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Funding Available for Arts Participation by People with Disability

Author: National Arts and Disability Center at UCLA (NADC)(i) : Contact:

Published: 2020-03-28


California's Arts and Accessibility grant program offers support to artists with disabilities and organizations enhancing arts and culture opportunities for people with disabilities.

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The National Arts and Disability Center at UCLA (NADC) has announced the availability of 2020 Arts and Accessibility grants funding, in partnership with the California Arts Council. Applications opened Thursday for the statewide program, which offers financial support and assistance to increase opportunities to engage with the arts by people with disabilities throughout California by providing small but critical grants to individual artists and arts organizations.

The California Arts Council is a state agency with a mission of strengthening arts, culture, and creative expression as the tools to cultivate a better California for all. It supports local arts infrastructure and programming statewide through grants, initiatives, and services. The California Arts Council envisions a California where all people flourish with universal access to and participation in the arts.

Artists may request up to $3,000 for activities that advance their creative work and careers, including the creation of new work. Artist grants are for specific projects that contribute directly to their professional goals and development.

Applications are encouraged from California-based artists with disabilities in all artistic disciplines. This grant is intended to support the employment and careers of California artists with all types of disabilities, including but not limited to artists with a physical disability, visual disability, hard of hearing or deaf, developmental disability, learning disability, mental illness or chronic illness.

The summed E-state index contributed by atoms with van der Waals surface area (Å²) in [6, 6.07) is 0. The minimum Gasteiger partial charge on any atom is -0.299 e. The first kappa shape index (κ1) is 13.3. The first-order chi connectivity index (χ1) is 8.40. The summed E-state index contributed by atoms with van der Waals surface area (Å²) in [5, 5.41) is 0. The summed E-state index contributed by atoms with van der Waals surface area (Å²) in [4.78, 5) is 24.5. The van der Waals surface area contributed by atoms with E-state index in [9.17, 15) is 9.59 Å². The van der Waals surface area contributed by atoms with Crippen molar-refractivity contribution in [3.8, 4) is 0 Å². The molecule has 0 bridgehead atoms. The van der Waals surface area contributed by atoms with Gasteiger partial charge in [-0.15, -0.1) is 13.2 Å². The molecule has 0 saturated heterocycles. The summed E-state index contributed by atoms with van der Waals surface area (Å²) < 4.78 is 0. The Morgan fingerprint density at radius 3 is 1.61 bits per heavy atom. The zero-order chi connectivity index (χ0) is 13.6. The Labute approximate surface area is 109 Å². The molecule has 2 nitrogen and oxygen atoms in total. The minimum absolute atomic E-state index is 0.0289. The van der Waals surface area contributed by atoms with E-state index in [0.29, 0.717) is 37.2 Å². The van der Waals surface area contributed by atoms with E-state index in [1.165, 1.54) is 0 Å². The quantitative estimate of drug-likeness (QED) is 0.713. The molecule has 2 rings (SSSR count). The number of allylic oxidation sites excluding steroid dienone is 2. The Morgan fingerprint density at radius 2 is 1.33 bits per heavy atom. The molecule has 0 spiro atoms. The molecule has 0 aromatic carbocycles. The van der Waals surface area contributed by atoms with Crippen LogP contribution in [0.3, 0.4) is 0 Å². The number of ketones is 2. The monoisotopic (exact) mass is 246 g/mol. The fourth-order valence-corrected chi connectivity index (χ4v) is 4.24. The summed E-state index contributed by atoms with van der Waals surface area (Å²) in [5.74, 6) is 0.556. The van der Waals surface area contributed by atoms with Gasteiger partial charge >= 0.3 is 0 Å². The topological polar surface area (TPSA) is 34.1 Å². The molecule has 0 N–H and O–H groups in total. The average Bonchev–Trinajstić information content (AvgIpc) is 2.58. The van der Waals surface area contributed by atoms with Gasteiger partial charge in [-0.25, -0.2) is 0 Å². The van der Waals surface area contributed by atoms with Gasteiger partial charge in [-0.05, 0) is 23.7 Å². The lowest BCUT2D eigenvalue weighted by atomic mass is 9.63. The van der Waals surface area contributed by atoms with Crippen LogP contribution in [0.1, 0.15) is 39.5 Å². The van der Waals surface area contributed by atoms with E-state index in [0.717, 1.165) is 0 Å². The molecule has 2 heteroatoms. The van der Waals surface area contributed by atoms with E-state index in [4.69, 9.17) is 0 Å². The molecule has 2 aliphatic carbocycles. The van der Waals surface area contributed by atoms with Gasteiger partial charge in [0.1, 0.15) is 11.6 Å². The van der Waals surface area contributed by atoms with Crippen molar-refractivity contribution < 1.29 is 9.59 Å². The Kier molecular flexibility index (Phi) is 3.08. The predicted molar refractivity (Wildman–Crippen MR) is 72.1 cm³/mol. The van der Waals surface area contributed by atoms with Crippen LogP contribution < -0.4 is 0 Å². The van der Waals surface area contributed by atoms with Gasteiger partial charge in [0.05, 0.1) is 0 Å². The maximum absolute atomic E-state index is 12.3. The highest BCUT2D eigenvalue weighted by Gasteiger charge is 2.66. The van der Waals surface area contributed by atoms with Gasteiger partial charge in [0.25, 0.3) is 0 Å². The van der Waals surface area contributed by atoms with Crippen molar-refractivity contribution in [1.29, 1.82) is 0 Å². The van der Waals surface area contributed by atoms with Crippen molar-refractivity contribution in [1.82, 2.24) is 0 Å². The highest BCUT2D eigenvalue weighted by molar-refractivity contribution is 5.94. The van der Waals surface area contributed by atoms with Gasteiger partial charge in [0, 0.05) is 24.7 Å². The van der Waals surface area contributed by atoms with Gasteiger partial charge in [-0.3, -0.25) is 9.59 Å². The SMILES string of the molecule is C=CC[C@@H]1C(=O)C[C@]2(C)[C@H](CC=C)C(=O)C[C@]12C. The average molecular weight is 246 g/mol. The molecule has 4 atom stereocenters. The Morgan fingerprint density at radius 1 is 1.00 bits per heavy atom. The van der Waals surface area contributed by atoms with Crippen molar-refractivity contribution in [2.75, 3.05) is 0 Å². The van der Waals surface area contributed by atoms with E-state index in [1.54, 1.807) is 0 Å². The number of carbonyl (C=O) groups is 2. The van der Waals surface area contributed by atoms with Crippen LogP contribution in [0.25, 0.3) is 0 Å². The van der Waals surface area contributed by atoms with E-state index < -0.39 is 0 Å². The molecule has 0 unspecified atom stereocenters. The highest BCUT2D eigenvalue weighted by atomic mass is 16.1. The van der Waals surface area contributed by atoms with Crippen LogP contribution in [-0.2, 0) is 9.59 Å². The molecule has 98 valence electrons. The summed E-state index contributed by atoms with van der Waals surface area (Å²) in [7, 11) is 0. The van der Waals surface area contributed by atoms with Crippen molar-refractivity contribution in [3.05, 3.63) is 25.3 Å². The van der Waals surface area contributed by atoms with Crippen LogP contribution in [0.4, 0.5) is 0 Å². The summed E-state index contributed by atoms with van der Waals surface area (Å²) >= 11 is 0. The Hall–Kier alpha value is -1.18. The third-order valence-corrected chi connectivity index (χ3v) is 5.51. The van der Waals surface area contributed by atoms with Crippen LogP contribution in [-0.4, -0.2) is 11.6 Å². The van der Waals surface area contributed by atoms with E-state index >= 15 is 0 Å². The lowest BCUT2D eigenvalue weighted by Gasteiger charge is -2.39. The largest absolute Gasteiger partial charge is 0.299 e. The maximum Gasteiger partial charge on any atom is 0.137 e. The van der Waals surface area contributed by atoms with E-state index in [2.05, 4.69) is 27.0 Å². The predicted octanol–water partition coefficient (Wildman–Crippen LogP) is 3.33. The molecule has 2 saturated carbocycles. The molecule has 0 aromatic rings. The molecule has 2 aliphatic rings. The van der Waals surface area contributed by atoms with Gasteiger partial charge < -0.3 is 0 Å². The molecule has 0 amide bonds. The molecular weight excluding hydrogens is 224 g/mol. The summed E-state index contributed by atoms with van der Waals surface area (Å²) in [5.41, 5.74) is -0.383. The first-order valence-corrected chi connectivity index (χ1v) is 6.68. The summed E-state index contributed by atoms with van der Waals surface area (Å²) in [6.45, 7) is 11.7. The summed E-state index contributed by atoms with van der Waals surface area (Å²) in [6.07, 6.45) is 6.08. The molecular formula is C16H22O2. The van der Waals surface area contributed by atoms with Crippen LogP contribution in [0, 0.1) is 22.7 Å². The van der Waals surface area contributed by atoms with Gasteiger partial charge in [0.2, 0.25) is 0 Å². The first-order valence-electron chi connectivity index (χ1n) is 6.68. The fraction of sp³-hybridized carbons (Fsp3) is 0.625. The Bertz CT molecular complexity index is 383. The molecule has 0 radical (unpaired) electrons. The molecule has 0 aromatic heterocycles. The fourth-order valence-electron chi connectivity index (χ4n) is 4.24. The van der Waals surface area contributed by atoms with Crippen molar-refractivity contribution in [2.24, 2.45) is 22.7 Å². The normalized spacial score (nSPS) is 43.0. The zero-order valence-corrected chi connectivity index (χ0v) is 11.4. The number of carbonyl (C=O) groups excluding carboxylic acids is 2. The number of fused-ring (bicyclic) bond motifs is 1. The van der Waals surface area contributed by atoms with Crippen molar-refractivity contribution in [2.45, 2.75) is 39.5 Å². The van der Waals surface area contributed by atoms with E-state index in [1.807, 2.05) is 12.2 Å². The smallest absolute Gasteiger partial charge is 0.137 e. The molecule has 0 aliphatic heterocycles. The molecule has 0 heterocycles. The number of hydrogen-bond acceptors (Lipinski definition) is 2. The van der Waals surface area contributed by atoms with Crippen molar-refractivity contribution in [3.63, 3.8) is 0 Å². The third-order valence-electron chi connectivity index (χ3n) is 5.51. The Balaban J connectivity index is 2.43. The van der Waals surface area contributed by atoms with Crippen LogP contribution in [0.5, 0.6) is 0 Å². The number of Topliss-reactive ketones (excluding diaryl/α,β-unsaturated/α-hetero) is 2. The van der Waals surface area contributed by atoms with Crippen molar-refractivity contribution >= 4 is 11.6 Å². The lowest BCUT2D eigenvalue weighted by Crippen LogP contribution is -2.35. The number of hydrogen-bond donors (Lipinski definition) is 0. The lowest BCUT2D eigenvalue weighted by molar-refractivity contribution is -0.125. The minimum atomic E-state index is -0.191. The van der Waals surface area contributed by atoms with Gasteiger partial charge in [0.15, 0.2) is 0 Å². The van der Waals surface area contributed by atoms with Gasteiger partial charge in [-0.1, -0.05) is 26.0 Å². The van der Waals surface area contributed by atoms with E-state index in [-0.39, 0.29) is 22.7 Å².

The Good Life - Oil, paper and fabric on gesso board, by Los Angeles-based artist and Arts and Accessibility grant recipient Carol Es.
The Good Life - Oil, paper and fabric on gesso board, by Los Angeles-based artist and Arts and Accessibility grant recipient Carol Es.

California-based arts organizations may request up to $5,000 to support the inclusion of artists with disabilities in arts programming through provision of accommodations, or to increase the attendance and enhance the experience for audiences with disabilities.

The NADC recognizes that prospective grantees may have to postpone, modify, or cancel their planned activities due to state and local public health guidelines in the coming months. Applicants should include a contingency plan in the event of a change to expected grant activities or timeline. The NADC also reminds its applicants and event producers in general that as events move steadily to an online forum, closed captioning, real time captioning, sign language interpreters, and other access services will help ensure arts events are accessible to all.

How to Apply

Please read the updated guidelines for both the artists and arts organizations, as the criteria for the grants has changed for 2020.

Applications are available on a rolling basis until designated funds are used.

For more information, including guidelines, eligibility and applications, visit:

National Arts and Disability Center

Founded in 1994, the National Arts and Disability Center (NADC) is a leading consultant in the arts and disability community and the only center of its kind to provide national resources for artists with disabilities and training on accessibility in the arts. The California Arts Council and the NADC have partnered since 2000 to provide funding to artists with disabilities and to arts organizations seeking to make their programs accessible for all.

Members of the California Arts Council include: Chair Nashormeh Lindo, Vice Chair Jaime Galli, Larry Baza, Lilia Gonzales Chavez, Jodie Evans, Kathleen Gallegos, Stanlee Gatti, Donn K. Harris, Alex Israel, Consuelo Montoya, and Jonathan Moscone. Learn more at

(i)Source/Reference: National Arts and Disability Center at UCLA (NADC). Disabled World makes no warranties or representations in connection therewith. Content may have been edited for style, clarity or length.

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